During the years I was living in my car, the trunk was pretty large and was always packed full with everything I owned. In the bottom, folded neatly under all the rest were my rugs; old and worn, handmade Armenian rugs of different sizes and patterns and colors.
Whenever I was going to be somewhere for more than a couple nights, I would pull at least one or two rugs out and put them down. The space above the rugs was special because I had shared food and drink on them, because they were rich with history and artistry, caring and craftsmanship. They brought civility to me wherever I was, no matter how dire. The cheapest wine and most processed food from any ghetto bodega was transformed into a civilized meal.
I had bought the rugs years earlier from my friend at his shop in Upper Manhattan in New York City, when I had a job and some money. I would go uptown to his shop on 54th and Lexington and we would drink tea or coffee or wine and eat grape leaves and olives and hummus.
Two years ago when I left Arizona to return to San Francisco, my little car just wasn’t up to the trip across the desert, so, sadly, I left her behind and took the train. But, while I missed the car that had been my home, I also lost almost all the things that created the feeling of my home for me. With the car went the trunk and everything I carried in it. All I could bring on Amtrak were two suitcases, a shoulder bag and my purse.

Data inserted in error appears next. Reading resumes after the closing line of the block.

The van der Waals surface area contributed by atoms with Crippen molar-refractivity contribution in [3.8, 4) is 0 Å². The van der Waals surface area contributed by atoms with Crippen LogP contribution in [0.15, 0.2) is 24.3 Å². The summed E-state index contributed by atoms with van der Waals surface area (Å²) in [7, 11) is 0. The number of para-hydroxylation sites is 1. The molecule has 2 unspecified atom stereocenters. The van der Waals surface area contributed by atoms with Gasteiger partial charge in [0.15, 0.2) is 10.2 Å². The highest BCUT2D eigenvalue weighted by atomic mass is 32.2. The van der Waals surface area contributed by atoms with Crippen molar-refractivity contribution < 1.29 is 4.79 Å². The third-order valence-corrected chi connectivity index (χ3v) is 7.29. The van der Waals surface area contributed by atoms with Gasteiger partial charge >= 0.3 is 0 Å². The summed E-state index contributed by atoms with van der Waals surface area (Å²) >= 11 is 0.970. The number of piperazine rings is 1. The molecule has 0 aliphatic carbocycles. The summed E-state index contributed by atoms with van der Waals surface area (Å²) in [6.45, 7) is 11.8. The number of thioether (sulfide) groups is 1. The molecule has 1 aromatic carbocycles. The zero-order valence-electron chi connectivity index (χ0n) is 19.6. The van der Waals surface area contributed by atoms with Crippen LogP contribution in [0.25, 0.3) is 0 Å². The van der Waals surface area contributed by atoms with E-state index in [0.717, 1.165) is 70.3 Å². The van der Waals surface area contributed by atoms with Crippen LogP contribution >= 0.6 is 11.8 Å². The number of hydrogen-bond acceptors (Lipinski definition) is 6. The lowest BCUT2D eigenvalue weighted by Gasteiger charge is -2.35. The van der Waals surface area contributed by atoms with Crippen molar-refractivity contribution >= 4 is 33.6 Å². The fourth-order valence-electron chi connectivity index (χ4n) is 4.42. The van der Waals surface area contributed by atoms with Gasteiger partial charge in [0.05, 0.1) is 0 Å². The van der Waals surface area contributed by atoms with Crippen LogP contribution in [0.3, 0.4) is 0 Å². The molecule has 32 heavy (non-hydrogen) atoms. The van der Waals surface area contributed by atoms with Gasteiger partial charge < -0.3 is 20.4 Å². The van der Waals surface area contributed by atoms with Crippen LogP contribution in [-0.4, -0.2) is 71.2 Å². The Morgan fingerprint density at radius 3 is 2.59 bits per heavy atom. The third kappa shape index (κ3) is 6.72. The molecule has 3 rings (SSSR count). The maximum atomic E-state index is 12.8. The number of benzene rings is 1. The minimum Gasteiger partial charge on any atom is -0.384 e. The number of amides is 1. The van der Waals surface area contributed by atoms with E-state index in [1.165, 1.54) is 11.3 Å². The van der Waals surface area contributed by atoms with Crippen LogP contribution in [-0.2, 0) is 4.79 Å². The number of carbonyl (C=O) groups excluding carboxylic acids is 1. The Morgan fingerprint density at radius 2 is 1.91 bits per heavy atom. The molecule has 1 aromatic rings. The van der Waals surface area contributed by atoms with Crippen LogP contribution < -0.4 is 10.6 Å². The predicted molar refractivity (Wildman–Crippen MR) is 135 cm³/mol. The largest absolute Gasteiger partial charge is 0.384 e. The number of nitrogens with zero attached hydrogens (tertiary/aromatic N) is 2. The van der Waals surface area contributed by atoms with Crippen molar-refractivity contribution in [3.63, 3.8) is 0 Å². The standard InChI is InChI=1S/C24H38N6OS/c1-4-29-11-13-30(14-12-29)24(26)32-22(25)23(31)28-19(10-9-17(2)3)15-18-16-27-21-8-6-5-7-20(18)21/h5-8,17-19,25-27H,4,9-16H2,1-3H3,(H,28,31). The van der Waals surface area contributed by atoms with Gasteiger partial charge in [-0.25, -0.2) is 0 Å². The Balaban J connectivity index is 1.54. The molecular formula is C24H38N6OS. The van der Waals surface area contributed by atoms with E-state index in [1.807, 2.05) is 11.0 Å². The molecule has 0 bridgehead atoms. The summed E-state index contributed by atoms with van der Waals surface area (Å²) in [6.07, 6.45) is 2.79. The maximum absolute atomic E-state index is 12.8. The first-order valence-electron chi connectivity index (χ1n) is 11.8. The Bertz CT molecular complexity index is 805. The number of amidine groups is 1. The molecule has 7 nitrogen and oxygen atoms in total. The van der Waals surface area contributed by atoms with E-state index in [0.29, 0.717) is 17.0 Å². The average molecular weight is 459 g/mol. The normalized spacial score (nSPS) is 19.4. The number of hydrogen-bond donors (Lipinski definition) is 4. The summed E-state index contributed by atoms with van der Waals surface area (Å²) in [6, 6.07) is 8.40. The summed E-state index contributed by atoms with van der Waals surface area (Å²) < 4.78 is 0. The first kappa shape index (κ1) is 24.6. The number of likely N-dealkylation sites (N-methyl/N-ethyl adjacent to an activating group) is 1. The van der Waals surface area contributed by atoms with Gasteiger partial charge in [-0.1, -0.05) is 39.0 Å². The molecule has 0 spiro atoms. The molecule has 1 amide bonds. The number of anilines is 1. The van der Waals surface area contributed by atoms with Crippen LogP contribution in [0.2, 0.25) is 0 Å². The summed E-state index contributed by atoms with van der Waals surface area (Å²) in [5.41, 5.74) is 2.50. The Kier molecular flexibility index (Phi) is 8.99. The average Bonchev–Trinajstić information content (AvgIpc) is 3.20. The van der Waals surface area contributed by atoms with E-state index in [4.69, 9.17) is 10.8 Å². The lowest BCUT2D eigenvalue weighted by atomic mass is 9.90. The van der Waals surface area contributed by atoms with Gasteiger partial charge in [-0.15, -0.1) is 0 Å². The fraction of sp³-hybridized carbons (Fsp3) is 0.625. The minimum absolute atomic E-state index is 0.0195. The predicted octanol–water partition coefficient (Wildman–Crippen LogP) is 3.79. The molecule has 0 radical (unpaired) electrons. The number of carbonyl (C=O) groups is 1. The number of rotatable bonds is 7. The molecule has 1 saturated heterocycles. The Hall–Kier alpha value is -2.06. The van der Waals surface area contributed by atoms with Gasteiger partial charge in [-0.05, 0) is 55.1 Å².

I had gone from living in my car to “really and truly homeless.” And with it an absence of space, of protection, of quiet and escape from the roughness of the world. When my homelessness ended a year and a half ago, I had an apartment! It was and is wonderful, but empty; it only had my suitcases and three boxes of household supplies that a veterans organization had given me.
I then had space: it was protective but it wasn’t home. I had none of the things I had previously used to create the feeling of home. Even though I had acquired items, none had come from my old life. None of them had enough of my energy and history to it feel special or like home yet.
A couple months ago I was able to buy a little van, and had enough money to go back to Arizona and retrieve the few remaining things I had left behind, and most especially my rugs. I piled them in my van and drove back home, here, to San Francisco and my apartment here which gradually has become it’s own sacred space. My home feels complete now, old with new. And now, my newest space is my little van which on its floor has one of my Armenian rugs.